The contributor will receive 12.31 times the amount paid in monthly, quarterly, or annual installments, depending on the scheme. In addition, failure to deposit the contribution within one month of the due date following enrollment in any scheme will incur a 1% per day penalty. If a pension contributor misses three consecutive payments, his account will be suspended. The account will not be reactivated until all outstanding payments have been made.
The Public Pension Authority can label an applicant as “Insolvent Contributor” if he is permanently or temporarily, partially or completely unemployed and unable to work due to a physical or mental disability. In this situation, the nominee or successor of the insolvent contributor can maintain the scheme by depositing the contribution, and can withdraw the pension at the conclusion of the scheme period.
However, 13.8 million individuals are excluded from the social safety net program; they all receive cash assistance. To be eligible for the pension plan, one must be a recipient of the social safety net. Otherwise, they are ineligible for inclusion in this scheme. Similarly, government employees are unable to participate in this program at this time.
Article 4(3) of the recently issued guidelines for the Universal Pension Scheme allows individuals covered by the social safety net to participate. At age 60, one will begin receiving pension benefits. If a person dies before the age of 75, his/her beneficiary will receive the monthly benefit until the age of the actual recipient reaches 75. If an individual pass away within the first 10 years of a pension plan, his or her nominee will receive the deposited funds with interest.
The need of Universal Pension Scheme: A catalyst for financial security
According to data from the Ministry of Finance’s Finance Division, the population of individuals aged 60 and older is projected to increase from 12 million in 2020 to 31 million in 2041. This transition in the population has prompted the government to take proactive steps to ensure the well-being of its senior citizens. The implementation of the Universal Pension Scheme is a measure toward protecting approximately 85 percent of the low-income population and those working in the informal sector.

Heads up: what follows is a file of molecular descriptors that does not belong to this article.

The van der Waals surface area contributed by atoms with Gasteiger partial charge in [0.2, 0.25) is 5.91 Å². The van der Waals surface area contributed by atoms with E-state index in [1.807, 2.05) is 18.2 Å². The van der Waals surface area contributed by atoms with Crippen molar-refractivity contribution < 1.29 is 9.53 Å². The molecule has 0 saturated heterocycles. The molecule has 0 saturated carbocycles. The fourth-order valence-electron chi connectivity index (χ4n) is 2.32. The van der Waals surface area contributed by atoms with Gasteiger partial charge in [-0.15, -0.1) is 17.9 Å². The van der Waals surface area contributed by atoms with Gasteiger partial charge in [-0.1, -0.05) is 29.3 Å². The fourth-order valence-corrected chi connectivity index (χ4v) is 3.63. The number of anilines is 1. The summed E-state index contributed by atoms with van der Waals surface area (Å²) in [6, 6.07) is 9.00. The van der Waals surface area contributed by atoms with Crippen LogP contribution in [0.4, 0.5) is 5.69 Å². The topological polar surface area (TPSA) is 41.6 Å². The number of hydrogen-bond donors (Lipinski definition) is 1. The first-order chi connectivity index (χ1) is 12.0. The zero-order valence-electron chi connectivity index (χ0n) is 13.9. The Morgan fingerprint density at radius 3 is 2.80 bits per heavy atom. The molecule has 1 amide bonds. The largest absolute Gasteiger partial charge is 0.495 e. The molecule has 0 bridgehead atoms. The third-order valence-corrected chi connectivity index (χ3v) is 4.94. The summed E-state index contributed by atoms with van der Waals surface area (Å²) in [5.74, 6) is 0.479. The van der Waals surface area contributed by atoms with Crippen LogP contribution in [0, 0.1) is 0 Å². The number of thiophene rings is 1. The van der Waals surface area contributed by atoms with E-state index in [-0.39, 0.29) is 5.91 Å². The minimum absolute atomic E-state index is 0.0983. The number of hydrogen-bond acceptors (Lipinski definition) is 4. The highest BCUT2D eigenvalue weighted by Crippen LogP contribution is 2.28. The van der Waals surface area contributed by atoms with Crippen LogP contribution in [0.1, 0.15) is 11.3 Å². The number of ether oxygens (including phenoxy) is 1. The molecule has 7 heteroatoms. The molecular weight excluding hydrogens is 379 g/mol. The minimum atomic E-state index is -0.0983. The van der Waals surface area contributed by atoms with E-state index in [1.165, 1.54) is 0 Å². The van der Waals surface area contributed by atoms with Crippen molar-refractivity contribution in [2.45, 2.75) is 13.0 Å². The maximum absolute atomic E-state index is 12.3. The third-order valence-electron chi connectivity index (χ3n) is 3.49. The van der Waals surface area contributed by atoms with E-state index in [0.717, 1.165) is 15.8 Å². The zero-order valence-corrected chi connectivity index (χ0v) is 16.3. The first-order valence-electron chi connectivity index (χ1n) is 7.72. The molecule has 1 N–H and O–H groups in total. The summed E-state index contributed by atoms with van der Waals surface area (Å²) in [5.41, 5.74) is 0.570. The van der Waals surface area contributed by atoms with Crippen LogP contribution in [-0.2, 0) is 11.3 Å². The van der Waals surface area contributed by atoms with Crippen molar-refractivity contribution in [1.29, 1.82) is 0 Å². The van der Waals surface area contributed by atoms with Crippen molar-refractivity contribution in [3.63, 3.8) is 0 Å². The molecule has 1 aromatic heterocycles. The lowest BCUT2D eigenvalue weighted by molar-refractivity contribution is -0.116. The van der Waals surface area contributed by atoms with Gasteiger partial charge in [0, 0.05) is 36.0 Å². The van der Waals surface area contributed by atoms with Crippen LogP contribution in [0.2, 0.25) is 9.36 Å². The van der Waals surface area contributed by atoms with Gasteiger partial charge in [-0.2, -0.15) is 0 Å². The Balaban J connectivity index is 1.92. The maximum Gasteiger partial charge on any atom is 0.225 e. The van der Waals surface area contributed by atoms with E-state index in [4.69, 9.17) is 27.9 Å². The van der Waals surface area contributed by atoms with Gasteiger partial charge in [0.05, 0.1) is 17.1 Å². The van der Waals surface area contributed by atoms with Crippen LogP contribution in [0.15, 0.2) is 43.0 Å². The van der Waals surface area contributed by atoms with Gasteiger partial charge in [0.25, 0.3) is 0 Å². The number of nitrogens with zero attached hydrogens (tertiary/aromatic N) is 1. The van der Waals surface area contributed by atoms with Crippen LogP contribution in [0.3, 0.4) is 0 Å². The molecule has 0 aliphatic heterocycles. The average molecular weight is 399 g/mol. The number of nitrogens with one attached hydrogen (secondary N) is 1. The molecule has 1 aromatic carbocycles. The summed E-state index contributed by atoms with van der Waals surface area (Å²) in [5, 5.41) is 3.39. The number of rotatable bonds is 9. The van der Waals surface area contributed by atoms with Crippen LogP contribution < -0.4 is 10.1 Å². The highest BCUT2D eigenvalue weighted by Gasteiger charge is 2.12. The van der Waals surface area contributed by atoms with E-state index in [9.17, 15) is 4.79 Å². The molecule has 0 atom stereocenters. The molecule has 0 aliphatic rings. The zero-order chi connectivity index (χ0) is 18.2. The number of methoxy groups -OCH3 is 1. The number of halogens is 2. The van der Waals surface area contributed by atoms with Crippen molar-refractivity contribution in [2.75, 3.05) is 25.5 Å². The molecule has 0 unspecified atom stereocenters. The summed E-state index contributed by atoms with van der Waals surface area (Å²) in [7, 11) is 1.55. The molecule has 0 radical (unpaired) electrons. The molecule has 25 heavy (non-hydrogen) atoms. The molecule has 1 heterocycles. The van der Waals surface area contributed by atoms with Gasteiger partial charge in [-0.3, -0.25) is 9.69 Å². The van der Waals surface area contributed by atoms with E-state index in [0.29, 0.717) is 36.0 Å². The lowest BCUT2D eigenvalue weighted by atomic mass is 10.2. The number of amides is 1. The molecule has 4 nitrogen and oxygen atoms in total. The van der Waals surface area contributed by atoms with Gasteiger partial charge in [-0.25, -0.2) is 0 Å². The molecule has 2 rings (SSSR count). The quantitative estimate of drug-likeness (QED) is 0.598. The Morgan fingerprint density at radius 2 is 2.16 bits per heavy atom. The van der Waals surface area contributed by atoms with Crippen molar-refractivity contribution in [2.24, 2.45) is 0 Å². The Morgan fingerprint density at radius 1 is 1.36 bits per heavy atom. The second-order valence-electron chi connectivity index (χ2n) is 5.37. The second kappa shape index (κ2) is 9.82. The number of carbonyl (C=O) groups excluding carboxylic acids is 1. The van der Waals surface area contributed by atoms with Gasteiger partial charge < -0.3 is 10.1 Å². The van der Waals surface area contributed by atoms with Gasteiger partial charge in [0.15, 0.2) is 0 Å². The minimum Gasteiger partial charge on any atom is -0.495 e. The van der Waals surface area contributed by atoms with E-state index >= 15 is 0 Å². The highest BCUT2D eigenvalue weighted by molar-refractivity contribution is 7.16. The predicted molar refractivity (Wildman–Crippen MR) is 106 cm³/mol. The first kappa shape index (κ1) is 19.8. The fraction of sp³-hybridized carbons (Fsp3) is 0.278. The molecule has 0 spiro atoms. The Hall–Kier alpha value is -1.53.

In addition to providing a pension, the plan treats contributions as investments, thereby facilitating tax deductions. By viewing contributions as investments and allowing individuals to borrow up to 50 percent of their deposits, this initiative not only ensures pension benefits but also provides a safety net for unforeseen expenditures.
In addition, the government intends to improve the accuracy and efficiency of resource allocation by progressively reducing the number of individuals receiving benefits under existing social security programs. The landscape consists of a variety of social safety net programs, with 13.8 million people receiving direct government financial aid and 3.67 million receiving food assistance. In addition to these, numerous other social safety net programs exist. During the current fiscal year, substantial allocations of Tk43,000 billion have been allocated to financial assistance programs, along with nearly Tk17,000 billion for food assistance initiatives. Additionally, substantial funds have been allocated for other programs.
According to Dr. Ahsan H. Mansur, the Director of the Policy Research Institute, this decision indicates a desire to expedite administrative operations by combining various social safety net programs. Currently, the nation administers approximately 150 social safety net programs, and while not all of them may be necessary, consolidating them into a handful of programs is a viable option. However, it is essential to recognize that these programs are funded by the government.
In conclusion, the Universal Pension Scheme represents a proactive approach to addressing the challenges posed by an aging population and the diverse requirements of citizens across various sectors. The scheme has the potential to have a positive impact on the lives of millions of Bangladeshis due to its user-friendly registration process, multiple scheme options, and financial growth potential.